The hormone cortisol is released in response to stressful situations, preparing the body to fight or flee. Levels rise and fall throughout the day, with the peak usually taking place at the end of sleep, just before waking. Cortisol levels drop steadily throughout the day, reaching its lowest level when it’s time to go to bed.

Research shows when you consistently battle to get a good night’s sleep, you have lower levels of cortisol in the morning and a higher level in the late afternoon9.

Studies have shown adults who get less than the recommended 8 hours of sleep per night are more likely to experience stress-related symptoms. The most commonly reported signs of stress linked to a lack of sleep include10:

  • Feeling irritable or angry
  • Feeling overwhelmed
  • Lack of interest in normally enjoyable activities
  • Lack of motivation
  • Lack of energy
  • Losing patience with your children and partner
  • Skipping exercise

6. An increased risk of chronic disease with not enough sleep

The short term effects from lack of sleep are frustrating and disrupt life. Prolonged lack of sleep leads to sleep deprivation having long term health consequences. A study examining ‘The Global Problem of Insufficient Sleep and Its Serious Public Health Implications’ stated a lack of sleep disrupts the body’s processes11.

The result is an increased risk of:

  • Cardiovascular disease
  • Type 2 diabetes
  • Obesity
  • Declining cognitive function
  • Depression

There is no denying 8 hours of quality sleep improves physical and mental health and provides the energy required to battle the demands of the day efficiently and calmly.

If there is insufficient sleep it becomes a challenge to make healthy food choices, lack of motivation resulting in lack of physical exercise occurs, depression and anxiety may become a problem, energy levels drop, stress levels rise, and chronic diseases may develop.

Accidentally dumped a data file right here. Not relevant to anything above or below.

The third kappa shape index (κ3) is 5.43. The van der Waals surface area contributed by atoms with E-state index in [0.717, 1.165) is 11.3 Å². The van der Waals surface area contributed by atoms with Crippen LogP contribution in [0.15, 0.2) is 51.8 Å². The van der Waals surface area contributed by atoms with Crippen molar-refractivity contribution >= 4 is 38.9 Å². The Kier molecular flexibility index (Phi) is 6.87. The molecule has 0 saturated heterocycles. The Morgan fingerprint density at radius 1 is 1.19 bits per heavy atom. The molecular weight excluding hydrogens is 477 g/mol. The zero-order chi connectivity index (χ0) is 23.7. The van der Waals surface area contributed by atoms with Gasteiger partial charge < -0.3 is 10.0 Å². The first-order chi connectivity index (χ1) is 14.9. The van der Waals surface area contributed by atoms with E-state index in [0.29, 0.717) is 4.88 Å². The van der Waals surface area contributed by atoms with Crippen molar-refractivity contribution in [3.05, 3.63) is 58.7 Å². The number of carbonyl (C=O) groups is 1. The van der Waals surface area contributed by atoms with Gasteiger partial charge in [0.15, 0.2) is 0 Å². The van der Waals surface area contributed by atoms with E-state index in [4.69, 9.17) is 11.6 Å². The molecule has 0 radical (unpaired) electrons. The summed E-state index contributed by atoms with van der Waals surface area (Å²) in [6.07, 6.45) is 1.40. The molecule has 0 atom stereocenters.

A consistently good night’s sleep can TRANSFORM your life and potentially SAVE your life!

Master your sleep in just 5 days with the Unstress Health 5 Days to Better Sleep Program. A results-driven program designed by experts and delivered over 5 days.


  1. What Happens When You Sleep: The Science of Sleep | Sleep Foundation [Internet]. Sleep Foundation. 2009 [cited 2022 Sep 2]. Available from: https://www.sleepfoundation.org/how-sleep-works/what-happens-when-you-sleep
  2. Frank S, Gonzalez K, Lee-Ang L, Young MC, Tamez M, Mattei J. Diet and Sleep Physiology: Public Health and Clinical Implications. Frontiers in Neurology [Internet]. 2017 Aug 11 [cited 2022 Sep 3]; Available from: http://dx.doi.org/10.3389/fneur.2017.00393
  3. Strand LB, Laugsand LE, Wisløff U, Nes BM, Vatten L, Janszky I. Insomnia Symptoms and Cardiorespiratory Fitness in Healthy Individuals: The Nord-Trøndelag Health Study (HUNT). Sleep [Internet]. 2013 Jan [cited 2022 Sep 3];(1):99–108. Available from: http://dx.doi.org/10.5665/sleep.2310
  4. Bromley LE, Booth JN, Kilkus JM, Imperial JG, Penev PD. Sleep Restriction Decreases the Physical Activity of Adults at Risk for Type 2 Diabetes. Sleep [Internet]. 2012 Jul [cited 2022 Sep 3];(7):977–84. Available from: http://dx.doi.org/10.5665/sleep.1964
  5. Adams RJ, Appleton SL, Taylor AW, Gill TK, Lang C, McEvoy RD, et al. Sleep health of Australian adults in 2016: results of the 2016 Sleep Health Foundation national survey. Sleep Health [Internet]. 2017 Feb [cited 2022 Sep 3];(1):35–42. Available from: http://dx.doi.org/10.1016/j.sleh.2016.11.005
  6. Mental health | Australian Bureau of Statistics [Internet]. Australian Bureau of Statistics. [cited 2022 Sep 3]. Available from: https://www.abs.gov.au/statistics/health/mental-health
  7. Blackwelder A, Hoskins M, Huber L. Effect of Inadequate Sleep on Frequent Mental Distress. Preventing Chronic Disease [Internet]. 2021 Jun 17 [cited 2022 Sep 3]; Available from: http://dx.doi.org/10.5888/pcd18.200573
  8. Engle-Friedman M. The effects of sleep loss on capacity and effort. Sleep Science [Internet]. 2014 Dec [cited 2022 Sep 3];(4):213–24. Available from: http://dx.doi.org/10.1016/j.slsci.2014.11.001
  9. Nollet M, Wisden W, Franks NP. Sleep deprivation and stress: a reciprocal relationship. Interface Focus [Internet]. 2020 Apr 17 [cited 2022 Sep 3];(3):20190092. Available from: http://dx.doi.org/10.1098/rsfs.2019.0092
  10. Stress and Sleep [Internet]. American Psychological Association. 2013 [cited 2022 Sep 3]. Available from: https://www.apa.org/news/press/releases/stress/2013/sleep
  11. Chattu V, Manzar Md, Kumary S, Burman D, Spence D, Pandi-Perumal S. The Global Problem of Insufficient Sleep and Its Serious Public Health Implications. Healthcare [Internet]. 2018 Dec 20 [cited 2022 Sep 3];(1):1. Available from: http://dx.doi.org/10.3390/healthcare7010001